Building Winnipeg's New City Hall

Ending 60 Years of Bickering

By George Siamandas



Winnipeg had been slow to renew its ageing gingerbread city hall. As early as 1910 city fathers had planned to replace it but the First World War postponed it. After WW2 there were plans to replace it once again, but it would take another 16 years of studies and planning before they would actually build it. For decades Winnipeg had envied Saskatoon, Edmonton and Vancouver, cities that had finer civic buildings. By the time Juba was elected he was a big proponent of building a new one. And to dramatise the bad condition the old one was in, he took out an insurance policy on himself should the old city hall collapse on him while he was on the job.

But deciding to build it wasn't easy. Civic voters had twice turned down money by-laws refusing to pay for building another pet project: the Disraeli freeway. A writer in 1957 chided councillors that there was enough paper from research and studies to build the first floor and that they should just get on with building a new one. Finally in 1957 the city was successful in having taxpayers agree to spend $6m on a new city hall. Voters had opted by 79% for a site across from the legislature at the corner of Broadway and Memorial Blvd. A Canada-wide design competition was held in 1958 and 91 proposals were received, some them quite futuristic. Up to date even for the year 2000.

The winning proposal was more conventional and came from Winnipeg's Green Blankstein and Russell. The plan to build it on Broadway was abandoned, as Premier Roblin persuaded the city to reconsider the location and put it back in the heart of the warehouse district. As a tool of urban renewal, and together with the plans for a new Concert Hall it was seen as a necessary rejuvenating influence for the area.



By now the old 1886 Gingerbread city hall had few supporters. While some called for it to be saved and used as a civic museum, these thoughts were termed the thoughts of "dreamers and idealists." Alex Clifton-Taylor an architectural critic from England called it "unbelievably ugly" in a Sept 15, 1956 article, and much too small for a city of Winnipeg's size. Clifton-Taylor observed that the old city hall had been built in the Victorian period, a time in which "artistic taste was low." And that a "newly rich class (of Winnipeggers) with lots of money and no taste" had built it. Just to check on his credentials, though the Free Press reporter took him to see the legislature, which he liked.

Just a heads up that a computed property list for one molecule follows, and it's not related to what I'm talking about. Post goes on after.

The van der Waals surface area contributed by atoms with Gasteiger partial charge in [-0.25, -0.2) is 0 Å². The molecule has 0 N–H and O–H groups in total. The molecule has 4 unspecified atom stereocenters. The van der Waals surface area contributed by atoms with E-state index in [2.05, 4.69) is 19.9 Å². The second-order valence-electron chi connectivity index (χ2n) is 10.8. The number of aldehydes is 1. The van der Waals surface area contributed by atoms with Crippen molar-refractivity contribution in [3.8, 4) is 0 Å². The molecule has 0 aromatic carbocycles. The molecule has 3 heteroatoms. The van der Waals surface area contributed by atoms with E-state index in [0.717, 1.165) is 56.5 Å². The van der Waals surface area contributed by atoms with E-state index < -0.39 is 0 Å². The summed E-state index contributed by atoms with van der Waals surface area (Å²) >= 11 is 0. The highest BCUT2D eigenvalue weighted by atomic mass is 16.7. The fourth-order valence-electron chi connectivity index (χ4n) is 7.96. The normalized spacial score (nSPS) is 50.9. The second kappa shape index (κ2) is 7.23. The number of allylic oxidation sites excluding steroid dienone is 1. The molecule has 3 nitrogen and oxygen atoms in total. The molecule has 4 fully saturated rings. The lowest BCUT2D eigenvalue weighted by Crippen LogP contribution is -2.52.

In approving the new city hall, thrifty Winnipeggers had provided for no frills. This was still a prairie town that counted its $6M public dollars carefully. GBR was challenged to create a contemporary Tyndall limestone building over a steel facade with its interior finished in black Quebec granite. And to provide a high level of interior design within.

But clearly there had been no money to pursue the cautionary note at the bottom of the city's report recommending the GBR design. It had urged that people want "the buildings that represent their social and civic life not to be just functionally fulfilling, they want their aspirations for monumentality, joy, pride and excitement to be fulfilled as well."

But costs gradually mounted adding another $3M to the cost. To bury this overrun they renamed it from City Hall to the Civic Centre to express the larger project that had been evolving as parkade was added. Alderman Crawford who was in charge of the project proclaimed the new city hall was so well built with 900 tons of steel, that its life expectancy was 200 years. Winnipeg's new city hall opened Monday Oct 5 1964.



Upon completion it was named the ugliest building in Canada, "a prison, a shoe box, Lenin's tomb." And immediately as the 600 workers took their places the staff complained about overcrowding and being "packed to the gills." It was already too small.


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